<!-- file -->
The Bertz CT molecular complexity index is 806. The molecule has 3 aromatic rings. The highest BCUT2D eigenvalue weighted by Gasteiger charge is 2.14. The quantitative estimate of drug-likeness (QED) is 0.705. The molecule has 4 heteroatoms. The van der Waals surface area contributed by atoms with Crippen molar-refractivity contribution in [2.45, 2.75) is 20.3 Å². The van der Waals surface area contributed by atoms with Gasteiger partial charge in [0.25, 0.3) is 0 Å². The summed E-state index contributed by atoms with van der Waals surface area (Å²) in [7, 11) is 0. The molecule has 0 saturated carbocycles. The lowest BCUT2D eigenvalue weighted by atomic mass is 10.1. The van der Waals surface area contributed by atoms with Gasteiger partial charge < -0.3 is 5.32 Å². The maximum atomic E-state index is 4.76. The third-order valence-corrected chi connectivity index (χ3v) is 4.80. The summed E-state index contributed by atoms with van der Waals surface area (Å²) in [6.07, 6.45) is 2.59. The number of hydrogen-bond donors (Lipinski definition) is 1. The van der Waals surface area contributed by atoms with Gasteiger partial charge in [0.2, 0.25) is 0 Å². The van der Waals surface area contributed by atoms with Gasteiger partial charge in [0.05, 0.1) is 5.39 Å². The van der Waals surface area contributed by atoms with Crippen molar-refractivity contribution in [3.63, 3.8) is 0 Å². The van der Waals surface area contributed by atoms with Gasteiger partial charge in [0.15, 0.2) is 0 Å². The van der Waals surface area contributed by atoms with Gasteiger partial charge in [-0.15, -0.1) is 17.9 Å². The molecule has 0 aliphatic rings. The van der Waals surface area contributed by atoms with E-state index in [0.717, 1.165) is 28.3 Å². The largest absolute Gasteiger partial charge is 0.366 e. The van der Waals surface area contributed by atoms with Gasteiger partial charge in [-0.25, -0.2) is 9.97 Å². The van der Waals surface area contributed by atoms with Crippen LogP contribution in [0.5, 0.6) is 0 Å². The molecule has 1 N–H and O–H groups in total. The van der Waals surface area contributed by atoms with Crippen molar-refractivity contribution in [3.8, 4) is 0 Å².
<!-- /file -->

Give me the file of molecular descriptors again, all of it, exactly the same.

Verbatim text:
The Bertz CT molecular complexity index is 806. The molecule has 3 aromatic rings. The highest BCUT2D eigenvalue weighted by Gasteiger charge is 2.14. The quantitative estimate of drug-likeness (QED) is 0.705. The molecule has 4 heteroatoms. The van der Waals surface area contributed by atoms with Crippen molar-refractivity contribution in [2.45, 2.75) is 20.3 Å². The van der Waals surface area contributed by atoms with Gasteiger partial charge in [0.25, 0.3) is 0 Å². The summed E-state index contributed by atoms with van der Waals surface area (Å²) in [7, 11) is 0. The molecule has 0 saturated carbocycles. The lowest BCUT2D eigenvalue weighted by atomic mass is 10.1. The van der Waals surface area contributed by atoms with Gasteiger partial charge < -0.3 is 5.32 Å². The maximum atomic E-state index is 4.76. The third-order valence-corrected chi connectivity index (χ3v) is 4.80. The summed E-state index contributed by atoms with van der Waals surface area (Å²) in [6.07, 6.45) is 2.59. The number of hydrogen-bond donors (Lipinski definition) is 1. The van der Waals surface area contributed by atoms with Gasteiger partial charge in [0.2, 0.25) is 0 Å². The van der Waals surface area contributed by atoms with Gasteiger partial charge in [0.05, 0.1) is 5.39 Å². The van der Waals surface area contributed by atoms with Crippen molar-refractivity contribution in [3.63, 3.8) is 0 Å². The van der Waals surface area contributed by atoms with Gasteiger partial charge in [0.15, 0.2) is 0 Å². The van der Waals surface area contributed by atoms with Gasteiger partial charge in [-0.15, -0.1) is 17.9 Å². The molecule has 0 aliphatic rings. The van der Waals surface area contributed by atoms with E-state index in [0.717, 1.165) is 28.3 Å². The largest absolute Gasteiger partial charge is 0.366 e. The van der Waals surface area contributed by atoms with Gasteiger partial charge in [-0.25, -0.2) is 9.97 Å². The van der Waals surface area contributed by atoms with Crippen LogP contribution in [0.5, 0.6) is 0 Å². The molecule has 1 N–H and O–H groups in total. The van der Waals surface area contributed by atoms with Crippen molar-refractivity contribution in [3.8, 4) is 0 Å².